Carey makes new Iraq hostage plea
In a video, released through the Times newspaper, he addressed the kidnappers as "honourable men" and "men of faith".
The four guards and a computer expert were seized in Baghdad on 29 May 2007.
Whitehall sources told the BBC Lord Carey, who made a similar appeal last year, did not speak for the government and it preferred discreet negotiation.
A Foreign Office spokeswoman said the government was doing everything it could "to secure the safe release of the hostages".
The former Archbishop, speaking in English and Arabic, recorded his appeal on Friday at the House of Lords, accompanied by Canon Andrew White, his former Middle East envoy and now Anglican chaplain to Iraq, the Times said.
"I greet you as honourable men. I greet you as men of faith. I believe, as you do, that faith is important in this broken world," Lord Carey said.
"I appeal to you, as good people, to release these men who long to be back home once more."
Canon White told the captors Iraq was one of the "greatest nations" in the world and that the hostages had been helping with reconstruction work in the country when they were taken.
The father of one of the captives also told the Times of the "hell" he had suffered during the last year and said he wanted more effort to be made to secure his son's release.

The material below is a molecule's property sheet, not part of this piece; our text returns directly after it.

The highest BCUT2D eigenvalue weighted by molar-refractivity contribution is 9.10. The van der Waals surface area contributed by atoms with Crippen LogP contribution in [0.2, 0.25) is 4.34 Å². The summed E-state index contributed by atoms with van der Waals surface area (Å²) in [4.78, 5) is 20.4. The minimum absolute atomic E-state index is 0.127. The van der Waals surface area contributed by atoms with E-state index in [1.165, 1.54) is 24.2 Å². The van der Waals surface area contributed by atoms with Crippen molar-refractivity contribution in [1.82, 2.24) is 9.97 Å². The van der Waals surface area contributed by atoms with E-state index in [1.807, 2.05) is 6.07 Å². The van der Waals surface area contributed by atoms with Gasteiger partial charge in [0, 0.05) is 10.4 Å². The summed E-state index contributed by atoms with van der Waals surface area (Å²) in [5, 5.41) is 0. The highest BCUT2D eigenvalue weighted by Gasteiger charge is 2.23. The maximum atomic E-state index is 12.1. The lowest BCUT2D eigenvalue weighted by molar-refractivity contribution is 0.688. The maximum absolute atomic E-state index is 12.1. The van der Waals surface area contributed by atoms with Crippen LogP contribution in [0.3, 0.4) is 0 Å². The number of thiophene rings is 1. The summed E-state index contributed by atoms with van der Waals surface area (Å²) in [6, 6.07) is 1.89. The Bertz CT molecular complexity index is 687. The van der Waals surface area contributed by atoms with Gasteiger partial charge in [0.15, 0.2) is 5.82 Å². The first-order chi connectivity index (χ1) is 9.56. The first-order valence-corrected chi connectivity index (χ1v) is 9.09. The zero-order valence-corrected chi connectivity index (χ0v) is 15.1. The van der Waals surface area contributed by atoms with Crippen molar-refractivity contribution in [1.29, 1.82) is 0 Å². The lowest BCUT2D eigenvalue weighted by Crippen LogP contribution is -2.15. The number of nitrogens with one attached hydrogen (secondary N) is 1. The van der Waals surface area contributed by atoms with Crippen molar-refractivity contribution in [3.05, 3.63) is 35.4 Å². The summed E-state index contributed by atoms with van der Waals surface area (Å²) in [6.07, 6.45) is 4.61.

"I just feel there's not enough happening and I would like to see more done about it because it's my son out there," he said.
The man, named only as Dennis, also said his son had not been playing a military role when he was captured but was instead "trying to help rebuild Iraq".
"Maybe they [the kidnappers] will show a bit of sympathy and compassion and let him go," he added.
Lord Carey made a similar appeal to the kidnappers in December when he also read a plea from the hostages' families in which they said: "We love you and miss you very much and want you to know that you are never out of our thoughts."
The men were seized by gunmen at Baghdad's foreign ministry.
In a videotape dated 18 November last year, the kidnappers warned they would kill one of the men as a "first warning" unless UK forces left Iraq within 10 days.
One of the hostages has been identified as Peter Moore, originally from Lincoln, who was working as a computer consultant. The identities of the four other men have not been confirmed.
The case has not featured in the media as much as other kidnappings in Iraq - including those of Ken Bigley and Margaret Hassan - because of a Foreign Office request for minimal coverage."
The FO needs to remove its digit. I fear the only language these people will understand is not sweet Christian reason but the kind the SAS speak.
Prayer is the Christians' hope.